The Hamilton Abuse Intervention Project (HAIP) was formally launched in July, 1991.
HAIP is a provider of services, including advocacy for battered women, education programmes for male perpetrators of family violence and monitoring of government agencies involved in family violence issues.
Tim Allingham is the tau-iwi (non-Maori) men's programme coordinator at HAIP and, as part of our White Ribbon Day feature, this month we asked him about men's violence against women.
Tim has had a varied career in health and social care but it is his passion for this work that brings him in each morning.
"The reason I do this is about giving information to help people make choices and making men accountable for their violence and giving them the opportunity to change ...
"There are not many safe places, sheltered and free of alcohol, where men can talk about their violence and try to change it ..."
It might sound like an odd question, but I am interested in the thinking behind the work, so I asked Tim what he thinks about men's violence against women?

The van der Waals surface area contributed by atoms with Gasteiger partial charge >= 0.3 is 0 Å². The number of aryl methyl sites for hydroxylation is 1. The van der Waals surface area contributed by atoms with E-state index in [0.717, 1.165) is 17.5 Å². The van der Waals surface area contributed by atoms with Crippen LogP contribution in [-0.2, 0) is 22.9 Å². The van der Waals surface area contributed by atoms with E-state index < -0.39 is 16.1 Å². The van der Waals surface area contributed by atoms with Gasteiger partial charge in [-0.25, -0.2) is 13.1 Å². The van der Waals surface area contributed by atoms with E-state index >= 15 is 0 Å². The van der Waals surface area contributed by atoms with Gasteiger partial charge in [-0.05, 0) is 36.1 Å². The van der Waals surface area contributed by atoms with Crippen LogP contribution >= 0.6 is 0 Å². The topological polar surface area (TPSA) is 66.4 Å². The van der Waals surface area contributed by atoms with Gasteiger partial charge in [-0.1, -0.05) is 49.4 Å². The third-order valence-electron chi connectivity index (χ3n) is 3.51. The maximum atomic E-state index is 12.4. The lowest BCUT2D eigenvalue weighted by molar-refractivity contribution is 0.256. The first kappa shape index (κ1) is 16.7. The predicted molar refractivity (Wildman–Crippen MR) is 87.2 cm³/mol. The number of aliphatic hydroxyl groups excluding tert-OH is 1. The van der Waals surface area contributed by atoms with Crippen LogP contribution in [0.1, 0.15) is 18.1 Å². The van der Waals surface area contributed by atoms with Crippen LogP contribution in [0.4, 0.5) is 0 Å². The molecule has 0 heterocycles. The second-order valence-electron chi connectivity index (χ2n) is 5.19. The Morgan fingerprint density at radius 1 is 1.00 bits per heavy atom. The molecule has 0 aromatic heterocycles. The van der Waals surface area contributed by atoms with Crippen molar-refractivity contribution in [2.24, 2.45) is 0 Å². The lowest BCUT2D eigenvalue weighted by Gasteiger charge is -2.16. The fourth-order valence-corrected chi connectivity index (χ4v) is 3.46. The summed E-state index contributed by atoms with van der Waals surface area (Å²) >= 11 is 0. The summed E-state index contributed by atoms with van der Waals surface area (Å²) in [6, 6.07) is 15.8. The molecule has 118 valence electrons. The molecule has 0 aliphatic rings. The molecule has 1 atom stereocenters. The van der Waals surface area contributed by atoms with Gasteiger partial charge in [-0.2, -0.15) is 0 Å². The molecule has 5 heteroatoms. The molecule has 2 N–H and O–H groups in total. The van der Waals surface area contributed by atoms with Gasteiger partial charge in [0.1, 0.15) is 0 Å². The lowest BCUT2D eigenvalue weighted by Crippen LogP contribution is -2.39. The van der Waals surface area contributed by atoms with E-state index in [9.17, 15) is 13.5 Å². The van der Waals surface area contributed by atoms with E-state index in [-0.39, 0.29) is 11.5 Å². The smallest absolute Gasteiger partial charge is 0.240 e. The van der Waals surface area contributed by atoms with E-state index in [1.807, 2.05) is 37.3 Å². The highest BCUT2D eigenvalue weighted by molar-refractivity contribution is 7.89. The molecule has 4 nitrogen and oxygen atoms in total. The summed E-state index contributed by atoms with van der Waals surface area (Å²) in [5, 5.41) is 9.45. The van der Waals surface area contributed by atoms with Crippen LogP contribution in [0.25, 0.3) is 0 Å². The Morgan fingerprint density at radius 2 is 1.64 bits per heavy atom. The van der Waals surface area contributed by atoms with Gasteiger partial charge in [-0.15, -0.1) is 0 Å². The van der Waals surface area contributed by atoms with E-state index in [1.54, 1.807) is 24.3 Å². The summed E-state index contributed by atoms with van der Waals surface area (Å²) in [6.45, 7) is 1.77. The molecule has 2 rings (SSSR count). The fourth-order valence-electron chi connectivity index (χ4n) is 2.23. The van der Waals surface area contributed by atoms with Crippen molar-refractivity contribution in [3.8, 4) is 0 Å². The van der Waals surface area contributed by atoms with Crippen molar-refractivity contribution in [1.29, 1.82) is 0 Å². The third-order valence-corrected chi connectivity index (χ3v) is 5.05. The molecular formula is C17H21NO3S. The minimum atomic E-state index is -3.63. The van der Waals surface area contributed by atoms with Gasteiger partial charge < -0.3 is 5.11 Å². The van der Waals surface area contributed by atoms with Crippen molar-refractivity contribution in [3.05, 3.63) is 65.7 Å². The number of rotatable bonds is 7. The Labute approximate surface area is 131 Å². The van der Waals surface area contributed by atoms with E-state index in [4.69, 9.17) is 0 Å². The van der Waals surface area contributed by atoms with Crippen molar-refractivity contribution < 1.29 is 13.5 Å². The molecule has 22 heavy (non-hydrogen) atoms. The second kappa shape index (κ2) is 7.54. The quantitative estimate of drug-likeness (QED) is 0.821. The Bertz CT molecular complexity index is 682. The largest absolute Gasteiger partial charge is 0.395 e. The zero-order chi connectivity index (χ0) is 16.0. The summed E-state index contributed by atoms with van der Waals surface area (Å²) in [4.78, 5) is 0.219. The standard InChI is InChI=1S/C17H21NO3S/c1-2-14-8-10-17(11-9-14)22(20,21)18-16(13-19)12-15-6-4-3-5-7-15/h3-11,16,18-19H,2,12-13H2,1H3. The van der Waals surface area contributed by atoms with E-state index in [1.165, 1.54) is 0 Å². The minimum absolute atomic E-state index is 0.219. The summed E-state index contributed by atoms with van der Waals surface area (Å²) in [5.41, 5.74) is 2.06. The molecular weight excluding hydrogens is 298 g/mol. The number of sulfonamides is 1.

"I think it's about male privilege and power and control. It's how men are taught and we don't often think about it ...
"We're brought up that way - if a girl falls over we cuddle her, if a boy falls we tell him to harden up ...
"As men, we think we have to go out and make things right, rather than hearing what the problem is and offering help if it is wanted ...
"It's a shame we don't do these groups at school to help people to identify strategies to make a difference."
During White Ribbon Day the emphasis was on men making a commitment to elimination of violence against women.
I see in his work he has that commitment, but what is Tim's commitment to the elimination of violence? What can a man do?
"I have to be prepared and be able to challenge appropriately any abuse I see and to stand up and be counted and say that it is not acceptable...
"It's not about having to be physically in danger - I can make a noise, or phone the police... if it was my mother or sister being abused, I would want someone to intervene."
Tim summed up his perspectives on it all by saying, "We must never blame someone else for our behaviour - there is always a choice."
HAIP can be found at 135 London St, Hamilton 3204, or contacted by post at PO Box 1905, Hamilton, 3244. Phone 07 834 3148, fax: 07 834 3149 or email firstname.lastname@example.org.